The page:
During the course of more than 30 years of Earhart research, Bill Prymak made three investigative visits to the Marshall Islands, in 1989, ’91 and ’97, locating and interviewing many previously unknown witnesses, including the famous Bilimon Amaron in 1989, though Prymak wasn’t the first to record Bilimon’s remarkable account.
Today we begin a two-part look at Prymak’s 1997 Marshalls trip, as seen in the May 1997 issue of his Amelia Earhart Society Newsletters. I thought readers might like more of Prymak’s original AES Newsletter format, and so the front page of the newsletter that contains today’s story is presented below. (Boldface and italic emphases are both Prymak’s and mine; capitalization emphasis is Prymak’s.)
“INTERVIEWING THE NATIVE WITNESSES”
by Bill Prymak
In our quest for new material, the MARSHALL ISLANDS TRIP allowed us to reach some natives who had never been interviewed (by any researcher) before. As Margaret Meade put it so succinctly, “There was absolutely no indication that the [interviewed] natives we met were perpetuating a myth or falsely embellishing their experiences and recollections. No one put words in their mouths, led them on or enticed them with promises of gratuity in exchange for their information.“
Joe Gervais and I had previously interviewed Hatfield six years ago, at which time he described his close relationship with MR. LEE, chief translator between the Japanese and Marshallese natives. His story is well documented in the May 1991 NEWSLETTER, and it would behoove us to reread that interview. Great stuff! On this trip, he reiterated his story of how AE & FN were picked up at MILI ATOLL, and brought to JALUIT. Other pressing matters prevented us from reliving with him again his Mr. Lee experience.
Again, Mr. Tokyo is a repeat witness from the 1991 trip. See NEWSLETTER, May 1991. The six years since we saw him last have been hard on the aging man, but he did tell some new tidbits:
He reaffirmed, as several witnesses did, that BILIMON AMARON indeed was the young medic who assisted the Japanese doctor in treating two American flyers, one a woman, in 1937, aboard a Japanese vessel manned by uniformed naval personnel.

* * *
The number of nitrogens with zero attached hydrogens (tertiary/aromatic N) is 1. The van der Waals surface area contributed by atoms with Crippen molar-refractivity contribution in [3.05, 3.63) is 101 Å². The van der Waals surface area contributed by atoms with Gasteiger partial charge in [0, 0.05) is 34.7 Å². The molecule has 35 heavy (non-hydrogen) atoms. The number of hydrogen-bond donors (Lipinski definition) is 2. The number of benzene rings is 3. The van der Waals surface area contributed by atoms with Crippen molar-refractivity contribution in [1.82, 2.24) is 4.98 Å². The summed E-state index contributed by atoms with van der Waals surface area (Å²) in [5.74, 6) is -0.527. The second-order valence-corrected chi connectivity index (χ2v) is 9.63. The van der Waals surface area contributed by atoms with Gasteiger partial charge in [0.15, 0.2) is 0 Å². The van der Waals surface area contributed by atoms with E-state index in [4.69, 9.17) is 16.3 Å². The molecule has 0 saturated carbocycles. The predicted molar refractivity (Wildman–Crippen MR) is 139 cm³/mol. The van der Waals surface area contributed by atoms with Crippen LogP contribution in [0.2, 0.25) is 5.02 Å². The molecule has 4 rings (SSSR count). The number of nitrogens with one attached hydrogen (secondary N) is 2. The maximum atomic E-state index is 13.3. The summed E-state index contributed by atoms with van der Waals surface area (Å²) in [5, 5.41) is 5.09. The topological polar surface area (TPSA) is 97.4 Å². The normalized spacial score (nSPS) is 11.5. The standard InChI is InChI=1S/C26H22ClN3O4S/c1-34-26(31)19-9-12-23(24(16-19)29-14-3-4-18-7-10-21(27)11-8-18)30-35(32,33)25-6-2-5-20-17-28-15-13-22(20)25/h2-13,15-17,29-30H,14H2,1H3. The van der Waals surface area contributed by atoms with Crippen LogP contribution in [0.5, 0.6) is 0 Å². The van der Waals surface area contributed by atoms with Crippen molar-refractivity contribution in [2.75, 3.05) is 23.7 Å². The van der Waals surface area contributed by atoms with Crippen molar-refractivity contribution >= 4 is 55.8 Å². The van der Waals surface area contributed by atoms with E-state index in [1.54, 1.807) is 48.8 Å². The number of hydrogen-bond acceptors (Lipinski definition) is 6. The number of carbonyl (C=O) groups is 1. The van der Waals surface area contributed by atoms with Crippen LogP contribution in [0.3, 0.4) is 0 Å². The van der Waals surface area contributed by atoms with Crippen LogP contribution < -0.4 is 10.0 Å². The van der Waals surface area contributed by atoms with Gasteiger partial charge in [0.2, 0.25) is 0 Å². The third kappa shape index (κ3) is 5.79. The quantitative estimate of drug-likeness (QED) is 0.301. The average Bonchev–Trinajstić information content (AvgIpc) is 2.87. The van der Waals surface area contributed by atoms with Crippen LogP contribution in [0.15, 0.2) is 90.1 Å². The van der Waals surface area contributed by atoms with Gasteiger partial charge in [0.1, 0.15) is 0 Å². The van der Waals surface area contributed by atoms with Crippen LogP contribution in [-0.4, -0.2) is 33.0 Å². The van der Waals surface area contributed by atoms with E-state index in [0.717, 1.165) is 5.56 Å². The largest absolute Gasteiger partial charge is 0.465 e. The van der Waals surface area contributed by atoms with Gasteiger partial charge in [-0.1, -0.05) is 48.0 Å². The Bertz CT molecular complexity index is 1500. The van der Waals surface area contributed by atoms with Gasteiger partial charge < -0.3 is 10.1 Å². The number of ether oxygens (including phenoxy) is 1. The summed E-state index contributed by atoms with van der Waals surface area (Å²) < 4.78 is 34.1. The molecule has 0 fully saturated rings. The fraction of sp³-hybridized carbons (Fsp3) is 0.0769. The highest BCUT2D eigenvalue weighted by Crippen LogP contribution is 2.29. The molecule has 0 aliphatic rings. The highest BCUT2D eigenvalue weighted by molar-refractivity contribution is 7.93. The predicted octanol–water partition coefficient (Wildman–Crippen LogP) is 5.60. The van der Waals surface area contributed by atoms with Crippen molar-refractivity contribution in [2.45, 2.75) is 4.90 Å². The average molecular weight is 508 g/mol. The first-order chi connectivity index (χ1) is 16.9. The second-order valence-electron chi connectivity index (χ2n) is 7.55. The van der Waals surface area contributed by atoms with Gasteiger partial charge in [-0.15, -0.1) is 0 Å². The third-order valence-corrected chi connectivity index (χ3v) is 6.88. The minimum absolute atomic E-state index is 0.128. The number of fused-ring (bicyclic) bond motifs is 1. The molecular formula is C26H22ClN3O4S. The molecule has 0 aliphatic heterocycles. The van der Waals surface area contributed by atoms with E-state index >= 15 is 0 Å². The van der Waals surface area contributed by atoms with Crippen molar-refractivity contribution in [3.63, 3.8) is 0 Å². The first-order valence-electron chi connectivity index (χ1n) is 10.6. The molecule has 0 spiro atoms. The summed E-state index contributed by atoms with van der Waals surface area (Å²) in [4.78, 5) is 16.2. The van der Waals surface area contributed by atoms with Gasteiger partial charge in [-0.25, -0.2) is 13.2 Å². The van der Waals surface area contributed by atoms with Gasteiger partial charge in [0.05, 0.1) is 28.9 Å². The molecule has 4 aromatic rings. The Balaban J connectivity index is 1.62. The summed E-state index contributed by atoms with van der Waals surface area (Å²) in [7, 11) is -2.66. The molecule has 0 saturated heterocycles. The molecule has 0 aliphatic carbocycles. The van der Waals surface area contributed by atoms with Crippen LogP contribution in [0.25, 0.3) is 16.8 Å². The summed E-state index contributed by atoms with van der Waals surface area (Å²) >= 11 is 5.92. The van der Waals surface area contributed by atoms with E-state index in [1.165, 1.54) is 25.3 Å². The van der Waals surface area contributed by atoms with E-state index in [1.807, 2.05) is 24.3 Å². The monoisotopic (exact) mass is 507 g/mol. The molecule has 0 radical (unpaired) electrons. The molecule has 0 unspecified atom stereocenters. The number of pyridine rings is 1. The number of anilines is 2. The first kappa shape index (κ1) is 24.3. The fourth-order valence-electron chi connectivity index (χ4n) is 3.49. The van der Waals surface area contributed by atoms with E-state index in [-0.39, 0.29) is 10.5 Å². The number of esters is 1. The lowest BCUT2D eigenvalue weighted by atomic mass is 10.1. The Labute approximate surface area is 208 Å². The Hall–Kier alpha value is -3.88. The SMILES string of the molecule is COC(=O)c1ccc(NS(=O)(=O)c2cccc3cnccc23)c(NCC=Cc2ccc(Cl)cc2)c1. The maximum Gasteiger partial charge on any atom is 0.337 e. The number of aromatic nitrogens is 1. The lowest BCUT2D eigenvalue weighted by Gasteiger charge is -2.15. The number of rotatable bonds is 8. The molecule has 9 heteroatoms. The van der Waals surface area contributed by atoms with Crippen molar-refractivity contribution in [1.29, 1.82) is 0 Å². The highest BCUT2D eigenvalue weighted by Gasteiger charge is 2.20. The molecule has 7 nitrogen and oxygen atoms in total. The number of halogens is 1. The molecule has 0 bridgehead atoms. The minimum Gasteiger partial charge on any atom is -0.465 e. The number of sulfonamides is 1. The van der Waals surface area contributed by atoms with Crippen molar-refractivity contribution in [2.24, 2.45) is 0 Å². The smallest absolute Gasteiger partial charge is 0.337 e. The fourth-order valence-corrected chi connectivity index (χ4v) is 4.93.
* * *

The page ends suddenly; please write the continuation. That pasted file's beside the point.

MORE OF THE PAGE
Mr. TOKYO worked on the EMIDJ SEAPLANE NAVAL BASE, and at least TWO Japanese Naval seaplanes were at the base at the time Bilimon treated the two Americans in 1937. A great many “armchair researchers” naively believed the Japanese at the War Crimes Trials, when they deliberately lied in claiming that no fortifications were built in the Mandated Islands before the war. Several other witnesses, further in this report, concur with Tokyo’s statement. He further stated that it was his belief that AE & FN went down between the GILBERT ISLANDS and MILI. Both plane and the two Americans were taken to MILI, transferred to a bigger boat, and then to JABOR, Japanese headquarters on JALUIT ATOLL, where Bilimon treated the man and saw the lady pilot.
If only we had one photo of those events in 1937 . . . but remember, the CARL HEINES were executed at EMIDJ for much less!
Mr. Caleta lives on a tiny island just north of EMIDJ called TMIET. Born in 1928, he worked as a cook for the Japanese at the Naval base during the war years. He was told by the Japanese that the carrier AKAGI and supporting naval vessels were holding war exercises at JALUIT in 1937, and one of the carrier pilots, FUJIE FIRMOSA, bragged about forcing down Earhart at MILI, where she was then picked up and brought to JALUIT. Then a Japanese flying boat flew the two Americans to KWAJALEIN.
This is one of several witnesses stating that AE did not fly her own airplane to Saipan.
The schoolteacher at EMIDJ, Mashaishi Lometo related he was raised on MILI ATOLL, and his father told him the following:
Earhart crashed at MILI, on the lagoon side, when she ran out of gas. Soldiers came to the crash site, captured the two Americans, kept them one day at MILI, and then transported them to JALUIT. Meantime, the soldiers struggled to hide the airplane with palm fronds for fear more American planes might be coming to search for her airplane.
Mr. Lometo stated that many of the old-timers on MILI, some now dead, frequently of the AMERICAN LADY PILOT incident back in 1937. Two names, NERO and LEROK, were mentioned.
If we had time, it would have been very opportunistic to travel the 85 miles to MILI with Lometo, and relive with him and the surviving elders, what they experienced in 1937.